I don’t know if you’ve ever had to spend an entire day in a concrete metropolis with a baby. It goes a little something like this:
Parent: What a lovely day. I can’t wait to go downtown. Wait. Which TTC station has elevators again? Oh, it’s out of service? Okay, will someone please help me onto this streetcar? And now off. Oh, and now on again. And, yeah, off again. Sorry. Thanks. Sorry. Why am I saying sorry?! (Sorry.)
Baby: I’m pooping.
Parent: Okay. Change tables? Anyone? Better skip the coffee shop with the good coffee and just go to Starbucks. Okay, all clean. Here we are. At the theatre. Fresh as a daisy and ready to see some art!
I illustrate this to remind you of the state many parents are in when they arrive at their destination. This city can be very daunting when you’re traveling with human cargo. Which is why, lamentably, many people stay indoors. But for those of us who like to venture out, we are so appreciative of the institutions that go the extra mile to create a safe and comfortable space for children and their caregivers. And creating a safe space goes far beyond having stroller parking or being pro-nursing.
What I’ve been impressed with at the WeeFestival is how every artist, staff member and volunteer is working in tandem to create a calm, comfortable, nurturing environment for kids. They are creating fertile ground for everyone to have a deep, meaningful artistic connection. And I don’t think I was expecting to have such a profound connection to the art – being a few decades older than their target audience. But some of the shows I’m seeing could very likely make it onto my “best of” list for the year.
Here are some standout experiences I’ve had in the last 24 hours:
This is exactly what it sounds like: a magical space where kids and their caregivers can go to relax between shows, located inside the Theatre Centre’s Incubator space. While you’re there you can play with some adorable stuffed foliage, read about children’s rights or talk to other kids. Designed by Andy Miller and inspired by the WeeFestival artwork created by Kinnon Elliot, the Wondergarden will feature storytelling and music throughout the festival. What a great way to shake off that noisy city before you enter the world of a play.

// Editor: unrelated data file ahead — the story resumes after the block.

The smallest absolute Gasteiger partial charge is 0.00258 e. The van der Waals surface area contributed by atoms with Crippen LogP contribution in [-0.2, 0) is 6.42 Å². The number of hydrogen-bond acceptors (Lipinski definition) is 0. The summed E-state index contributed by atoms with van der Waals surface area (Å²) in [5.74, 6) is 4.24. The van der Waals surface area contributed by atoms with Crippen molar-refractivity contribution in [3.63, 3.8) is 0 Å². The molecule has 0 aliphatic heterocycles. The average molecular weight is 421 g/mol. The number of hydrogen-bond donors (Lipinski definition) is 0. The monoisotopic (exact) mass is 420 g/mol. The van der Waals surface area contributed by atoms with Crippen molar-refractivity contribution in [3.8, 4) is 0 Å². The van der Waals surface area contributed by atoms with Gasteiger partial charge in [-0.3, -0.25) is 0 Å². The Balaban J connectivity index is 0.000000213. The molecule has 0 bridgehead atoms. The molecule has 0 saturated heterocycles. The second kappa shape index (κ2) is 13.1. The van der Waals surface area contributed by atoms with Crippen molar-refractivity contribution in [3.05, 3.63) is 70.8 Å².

Under A Different Light:
I’m pretty sure I had a smile on my face the entire way through this performance. I attended an evening show, as part of the official opening night celebrations. Instead of kids in the audience, there were a bunch of grownups. After the customary toasts, the grownups filed into the theatre and when the lights went down, something magical happened. It’s like we were all 6-years-old once again. I could tell from the gasps and laughter that my colleagues were just as mesmerized as I was. And for good reason. The artists, Giada Ciccolini and Luciano Cendou from La Baracca-Testoni Ragazzi, Italy, held our attention from the very moment they walked on stage. They both had such a lovely sense of lightness and play. And they also had a secret, a glint in their eyes: we are going to take you somewhere very special.
The show opened gently, with the introduction of their first element: fire. As they moved in the space with candles balanced on body parts, they took us deeper into this investigation of light. Over the course of the show, they wove a delightful web of images from light-bulbs, desk lamps, interstellar projections, beams of light, cascading waterfalls, and glinting wine glasses. Every new item was introduced to us as if the human eye had never before witnessed it. They were helping us to see the beauty in the banal – the way a plastic spray bottle can create an impressionist painting in the air if sprayed into beams of light; the way a simple red lightbulb can become a beating heart. This was a doubly joyful experience for me. First, I was grateful to share in the work. And second, I was thinking of all the kids who will learn so much from this piece. They will learn that beauty can be found anywhere, that a desk lamp can become your friend, and that water and light are transformative. I can picture them bringing this sense of wonder back into their own bedrooms, sneaking away to play with a box of mom and dad’s Christmas lights tucked under their arm.
Nest was the first age-appropriate play I’ve gone to with my 1-year-old son, Elliot. He’s been to children’s theatre for older kids, and he usually does well. But this was something new. Built for kids 6 months to 3 years, Nest is from Theater de Spiegel in Belgium. The room full of toddlers snapped to attention as soon as the two performers began – all it took was a swift and purposeful walk across the stage. And trembling, vibrato-filled song (something between new-age opera and a Guy Maddin film score) held the attention of the kids. Even the youngest ones were transfixed. Every time it seemed like Elliot’s attention was about to shift, a violin would be plucked out of a tree above the stage and would fill the small space with music. The performers introduced a variety of textures to the playing space: shining green fabric, wings made of straw, birds made of wood, wicker costume pieces. And in the centre of the space was a shallow wooden nest, around which the kids sat in a circle. The pacing of the show, combined with the variety of sounds, textures and characters allowed the babies to focus and follow the action. At the end, the kids were invited up on stage to sit in the nest or play the violin. Elliot was in heaven!